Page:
Parents have plenty of options when it comes to college prep programs. Some are aimed specifically at the SAT or ACT while others build around an entire college prep package. When you’re looking at spending a few hundred to a few thousand dollars on college and test prep, you’re probably wanting to know what makes one program different from another.
Here are 4 things I believe make our program the best programs available.
I spent 22 years as a classroom teacher. In that 22 years, I earned certifications for teaching International Baccalaureate, Advanced Placement, and Gifted and Talented classes. I earned a master’s degree in Educational Leadership. I spoke at statewide conferences sharing the tools and activities I used in my classroom with other teachers. I was tasked with creating professional development programs for teachers in the districts where I taught.
I also had the good fortune to work with many amazing teachers who helped me learn what is most effective in the classroom. I’ve taken those lessons to heart in designing every facet of our programs.
After 7 years of helping students specifically with test preparation, I’ve been able to work with hundreds of students who received National Merit recognition and thousands of students preparing for different facets of the college admissions process. I’ve helped multiple school districts set record numbers for National Merit awards by creating their own programs for their students.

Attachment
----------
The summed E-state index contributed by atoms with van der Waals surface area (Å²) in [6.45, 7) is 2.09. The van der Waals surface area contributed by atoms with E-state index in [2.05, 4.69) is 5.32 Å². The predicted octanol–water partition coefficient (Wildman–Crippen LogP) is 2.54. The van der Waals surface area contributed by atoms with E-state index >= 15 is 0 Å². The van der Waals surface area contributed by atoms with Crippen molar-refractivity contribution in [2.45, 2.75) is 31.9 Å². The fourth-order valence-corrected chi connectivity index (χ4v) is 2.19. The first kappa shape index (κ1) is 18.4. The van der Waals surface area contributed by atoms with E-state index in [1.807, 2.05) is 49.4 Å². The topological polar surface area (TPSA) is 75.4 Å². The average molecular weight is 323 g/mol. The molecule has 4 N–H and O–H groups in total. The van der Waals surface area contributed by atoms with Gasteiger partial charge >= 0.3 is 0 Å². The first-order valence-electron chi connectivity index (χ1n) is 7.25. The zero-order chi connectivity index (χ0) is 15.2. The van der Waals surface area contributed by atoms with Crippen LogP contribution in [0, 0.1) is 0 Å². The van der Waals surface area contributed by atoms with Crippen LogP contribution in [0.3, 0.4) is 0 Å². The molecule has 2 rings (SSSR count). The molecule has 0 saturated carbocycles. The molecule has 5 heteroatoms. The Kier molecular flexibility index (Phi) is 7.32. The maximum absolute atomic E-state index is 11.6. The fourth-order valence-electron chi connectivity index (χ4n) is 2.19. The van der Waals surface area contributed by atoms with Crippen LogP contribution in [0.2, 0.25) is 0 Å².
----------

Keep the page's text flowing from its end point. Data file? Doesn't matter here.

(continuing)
We put students first
You’ll hear this from every program. Just like us, they’re going to advertise “customized” programs and “putting the student first.” So, how do you know when it’s more than just talk?
The clearest way is to look at the scheduling. Have they built a schedule that is right for students or right for their business model? For example, we recognize that today’s student, especially today’s student preparing for college, has an incredibly busy schedule. That’s why we offer our Test Prep Boot Camp classes on Monday, Wednesday, or Thursday nights with the same curriculum each night. Students have options which night to attend, and they have the ability to make up a class if a conflict does come up.
It’s also the reason that we keep class sizes small. We cap the enrollment in our Test Prep Boot Camp at 8 students to 1 teacher. We also maintain a 5-to-1 student-teacher ratio in our College App Camp to make sure that every student gets to work closely with an expert writing coach.
Most importantly, putting students first is the reason that we added 1:1 tutorials as an integral part of our Test Prep Boot Camp. In fact, the idea grew out of the suggestion from one of our students who wanted to sit down with a tutor to go over her the results from a practice test. Once we added these sessions into our program, we saw the consistency of students achieving amazing results go even higher. It’s the biggest reason that students typically improve their composite scores by 180-200 points on the SAT or 4-5 points on the ACT.